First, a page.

Former CEO of private hospital awarded RM209,000 for constructive dismissal

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A FORMER chief executive officer (CEO) of a private hospital in Malacca was awarded RM209,000 in compensation for constructive dismissal seven years ago.

Industrial Court chairman Anna Ng Fui Choo said the dismissal was without just cause and excuse as the hospital’s management could not prove that Abdul Hamid Mustapah was guilty of misconduct.

Ng added that the claimant’s transfer and new appointment as tourism promotions manager was also a demotion.

“There was a breach of an essential term of the employment contract when the hospital transferred him to a new place and position for which he was not contracted,” she said in the award released last week.

She said the Malacca government may be the hospital’s majority shareholder, but that did not confer them the right to alter the terms of the contract unilaterally.

Hamid was appointed Putri Hospital (Melaka) Sdn Bhd CEO on Sept 1, 2000.

He was alleged to have committed a serious misconduct which amounted to insubordination and embarrassment to the hospital when he denied medical treatment to Datuk Abdul Rahman Abdul Karim, the vice-chairman and a member of the board of directors of the hospital.

Hamid denied this allegation, claiming he was not involved in that issue. He allegedly had asked the hospital to investigate the allegation but this was not done.

Hamid, represented by S. Muhendaran, was then transferred and made tourism promotions manager at the Malacca Tourism Promotion Department effective Sept 1 ,2005.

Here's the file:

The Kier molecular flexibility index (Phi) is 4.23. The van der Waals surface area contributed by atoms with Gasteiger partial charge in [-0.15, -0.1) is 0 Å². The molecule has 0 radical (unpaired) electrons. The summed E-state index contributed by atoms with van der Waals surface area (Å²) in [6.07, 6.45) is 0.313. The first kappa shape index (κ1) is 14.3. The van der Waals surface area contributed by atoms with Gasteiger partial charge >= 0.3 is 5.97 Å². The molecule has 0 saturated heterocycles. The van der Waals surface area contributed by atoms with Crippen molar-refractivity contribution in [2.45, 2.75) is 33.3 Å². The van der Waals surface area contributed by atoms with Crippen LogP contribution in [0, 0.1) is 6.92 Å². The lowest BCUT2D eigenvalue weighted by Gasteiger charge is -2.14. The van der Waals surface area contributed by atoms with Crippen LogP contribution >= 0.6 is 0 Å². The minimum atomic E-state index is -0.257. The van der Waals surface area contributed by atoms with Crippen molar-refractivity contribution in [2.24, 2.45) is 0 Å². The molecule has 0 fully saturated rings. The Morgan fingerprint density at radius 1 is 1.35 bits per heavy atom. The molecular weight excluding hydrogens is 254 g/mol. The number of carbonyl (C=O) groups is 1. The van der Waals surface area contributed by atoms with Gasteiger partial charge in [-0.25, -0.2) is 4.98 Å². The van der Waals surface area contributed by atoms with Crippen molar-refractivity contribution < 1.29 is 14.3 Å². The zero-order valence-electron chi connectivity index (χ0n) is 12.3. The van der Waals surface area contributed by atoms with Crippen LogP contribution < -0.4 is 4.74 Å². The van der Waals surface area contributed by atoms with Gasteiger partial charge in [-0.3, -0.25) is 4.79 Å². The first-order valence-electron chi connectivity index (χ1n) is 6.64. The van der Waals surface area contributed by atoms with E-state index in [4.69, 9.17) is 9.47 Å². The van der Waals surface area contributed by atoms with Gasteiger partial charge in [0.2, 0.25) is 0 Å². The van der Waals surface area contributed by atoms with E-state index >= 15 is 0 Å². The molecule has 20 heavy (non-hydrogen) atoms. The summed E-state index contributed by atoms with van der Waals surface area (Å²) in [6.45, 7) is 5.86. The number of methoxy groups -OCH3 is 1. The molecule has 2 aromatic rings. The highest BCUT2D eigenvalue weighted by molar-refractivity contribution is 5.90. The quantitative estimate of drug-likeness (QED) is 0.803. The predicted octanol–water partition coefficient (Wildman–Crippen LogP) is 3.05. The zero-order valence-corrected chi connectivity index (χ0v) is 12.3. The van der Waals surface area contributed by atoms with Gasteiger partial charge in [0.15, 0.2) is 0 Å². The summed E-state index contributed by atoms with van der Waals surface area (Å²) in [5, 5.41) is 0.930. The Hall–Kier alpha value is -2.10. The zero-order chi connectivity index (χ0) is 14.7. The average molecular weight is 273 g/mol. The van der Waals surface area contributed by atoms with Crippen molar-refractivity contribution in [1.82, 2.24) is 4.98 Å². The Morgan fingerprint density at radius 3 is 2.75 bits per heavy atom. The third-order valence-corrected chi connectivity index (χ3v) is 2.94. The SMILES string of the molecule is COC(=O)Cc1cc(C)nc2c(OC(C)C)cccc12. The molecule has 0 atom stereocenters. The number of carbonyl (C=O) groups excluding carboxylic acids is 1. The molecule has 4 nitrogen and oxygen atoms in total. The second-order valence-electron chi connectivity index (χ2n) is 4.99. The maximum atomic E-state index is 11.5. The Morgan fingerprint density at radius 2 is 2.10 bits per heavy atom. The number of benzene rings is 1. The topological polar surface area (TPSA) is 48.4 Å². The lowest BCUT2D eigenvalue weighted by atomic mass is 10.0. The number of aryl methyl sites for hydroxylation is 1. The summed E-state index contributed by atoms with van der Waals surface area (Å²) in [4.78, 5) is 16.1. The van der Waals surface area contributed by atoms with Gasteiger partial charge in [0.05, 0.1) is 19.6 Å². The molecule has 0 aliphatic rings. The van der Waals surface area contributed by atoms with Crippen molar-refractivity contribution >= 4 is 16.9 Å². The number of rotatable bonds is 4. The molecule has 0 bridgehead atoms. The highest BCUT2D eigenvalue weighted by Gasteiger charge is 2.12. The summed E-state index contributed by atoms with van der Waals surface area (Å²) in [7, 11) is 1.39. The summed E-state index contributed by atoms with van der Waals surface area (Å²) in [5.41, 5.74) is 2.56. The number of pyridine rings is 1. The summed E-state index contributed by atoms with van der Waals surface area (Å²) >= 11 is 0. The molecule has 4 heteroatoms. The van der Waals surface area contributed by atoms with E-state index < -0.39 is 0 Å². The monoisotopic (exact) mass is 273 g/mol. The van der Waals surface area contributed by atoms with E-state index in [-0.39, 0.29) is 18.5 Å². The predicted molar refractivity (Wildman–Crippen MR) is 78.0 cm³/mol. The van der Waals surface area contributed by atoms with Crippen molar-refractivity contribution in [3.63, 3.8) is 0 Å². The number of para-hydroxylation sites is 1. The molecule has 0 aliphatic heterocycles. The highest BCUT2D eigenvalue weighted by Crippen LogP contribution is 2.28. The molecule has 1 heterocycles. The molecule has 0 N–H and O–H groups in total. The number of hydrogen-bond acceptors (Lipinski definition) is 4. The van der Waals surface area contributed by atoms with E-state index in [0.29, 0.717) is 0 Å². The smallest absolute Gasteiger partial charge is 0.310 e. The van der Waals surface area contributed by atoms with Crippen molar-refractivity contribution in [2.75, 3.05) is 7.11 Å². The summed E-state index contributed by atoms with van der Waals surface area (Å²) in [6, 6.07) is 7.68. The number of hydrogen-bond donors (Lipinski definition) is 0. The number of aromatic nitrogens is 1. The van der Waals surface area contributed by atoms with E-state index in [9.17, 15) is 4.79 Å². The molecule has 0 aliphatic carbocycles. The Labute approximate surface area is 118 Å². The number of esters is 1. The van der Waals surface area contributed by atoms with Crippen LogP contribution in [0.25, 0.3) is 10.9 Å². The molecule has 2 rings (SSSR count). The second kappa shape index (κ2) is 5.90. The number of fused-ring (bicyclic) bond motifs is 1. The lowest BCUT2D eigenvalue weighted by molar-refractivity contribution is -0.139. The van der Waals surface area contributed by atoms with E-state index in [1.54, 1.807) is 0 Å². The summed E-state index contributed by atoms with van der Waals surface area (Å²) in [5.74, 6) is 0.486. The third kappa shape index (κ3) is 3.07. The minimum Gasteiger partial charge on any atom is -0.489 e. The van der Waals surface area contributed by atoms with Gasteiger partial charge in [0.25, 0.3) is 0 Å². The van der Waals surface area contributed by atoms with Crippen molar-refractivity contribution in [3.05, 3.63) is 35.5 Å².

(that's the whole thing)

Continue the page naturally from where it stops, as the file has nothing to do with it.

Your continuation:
He then applied for leave from the hospital and in the meantime inquired the status of his employment.

Since there was no reply, Hamid had deemed he was dismissed from employment as CEO.

However, the hospital claimed he had gone to his new office and reported for duty on Sept 7, 2005 as evident from the clock-in on his punch card.

Ng said the hospital did not inquire into the alleged incident of Rahman being denied medical treatment following a request by Hamid to clear his name.

“However, the hospital chose to transfer Hamid without affording him an opportunity to explain the unfortunate incident.”

Ng said the hospital failed to adduce evidence that it was the claimant who made entries in his clock-in card since there was a likelihood of others making entries on his behalf.

The Industrial Court said an award for back wages and compensation in lieu of reinstatement was the appropriate remedy since the people who were responsible for dismissing the claimant were still in the hospital management. – NST